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I don't see what the big fuss is to be honest. The whole review seems to have been a completely pointless exercise and another attempt to police the Islamic faith. I think its all quite ridiculous.

British courts will recognise an Islamic marriage (or any other type of marriage for that matter) provided that the marriage was considered a legal marriage within the jurisdiction it took place, e.g. if a Pakistani married couple who performed their Nikah (which is the written marriage contract much like a marriage certificate) in Pakistan were to come to the UK to live it would not be necessary for them to also have a civil ceremony because the law recognises that that they are already married.

Therefore, if the true intention of this review was to ensure that women are afforded the same legal rights they would have if they were married under UK Law then why not simply allow the UK Courts to recognise any marriage regardless of where or how the ceremony took place provided that there is unequivocal physical/written evidence of the marriage between the respective parties? Surely that is a simpler solution?

The Sharia Councils are only there to advise on the legal formalities (according to Islamic law) associated with dissolving the Nikah. They have no power or authority to enforce their guidelines and ultimately, muslims who go to the Councils are guided by their own understanding of what is best to do in the circumstances.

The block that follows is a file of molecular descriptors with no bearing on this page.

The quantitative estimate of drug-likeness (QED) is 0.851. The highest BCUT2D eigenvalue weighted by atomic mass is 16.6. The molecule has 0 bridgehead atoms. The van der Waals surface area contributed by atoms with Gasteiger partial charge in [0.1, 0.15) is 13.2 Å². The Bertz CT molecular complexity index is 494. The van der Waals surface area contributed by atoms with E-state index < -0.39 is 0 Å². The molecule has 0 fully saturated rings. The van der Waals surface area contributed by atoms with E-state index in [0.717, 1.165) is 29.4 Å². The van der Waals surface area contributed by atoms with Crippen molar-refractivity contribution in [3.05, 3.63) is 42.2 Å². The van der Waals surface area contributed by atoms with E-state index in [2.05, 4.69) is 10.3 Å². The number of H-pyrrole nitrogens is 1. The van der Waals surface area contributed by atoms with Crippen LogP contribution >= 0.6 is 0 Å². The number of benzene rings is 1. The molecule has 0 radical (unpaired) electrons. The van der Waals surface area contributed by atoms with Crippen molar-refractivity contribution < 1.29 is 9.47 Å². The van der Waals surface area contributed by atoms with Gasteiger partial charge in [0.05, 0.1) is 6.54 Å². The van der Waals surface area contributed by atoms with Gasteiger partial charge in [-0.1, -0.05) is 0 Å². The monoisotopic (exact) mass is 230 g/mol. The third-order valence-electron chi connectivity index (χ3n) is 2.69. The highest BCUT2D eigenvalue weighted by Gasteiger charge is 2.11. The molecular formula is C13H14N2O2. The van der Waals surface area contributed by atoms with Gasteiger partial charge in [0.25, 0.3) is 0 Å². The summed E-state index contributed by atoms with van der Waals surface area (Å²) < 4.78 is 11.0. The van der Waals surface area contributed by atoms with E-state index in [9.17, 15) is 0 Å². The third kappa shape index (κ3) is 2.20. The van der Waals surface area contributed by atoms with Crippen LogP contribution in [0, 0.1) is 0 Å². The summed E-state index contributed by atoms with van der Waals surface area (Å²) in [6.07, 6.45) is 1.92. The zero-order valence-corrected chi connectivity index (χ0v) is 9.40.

Most mosques in the UK will not even perform a Nikah ceremony for a couple before they have obtained a Marriage Certificate. Some mosques even go as far as obtaining the authority to register the marriage so as a community we are already half way to achieving what this review was hoping to achieve.

If the law itself recognised all marriages and not just the civil registry then there would be no issue in respect of protecting women's rights. They would be protected as a matter of course.

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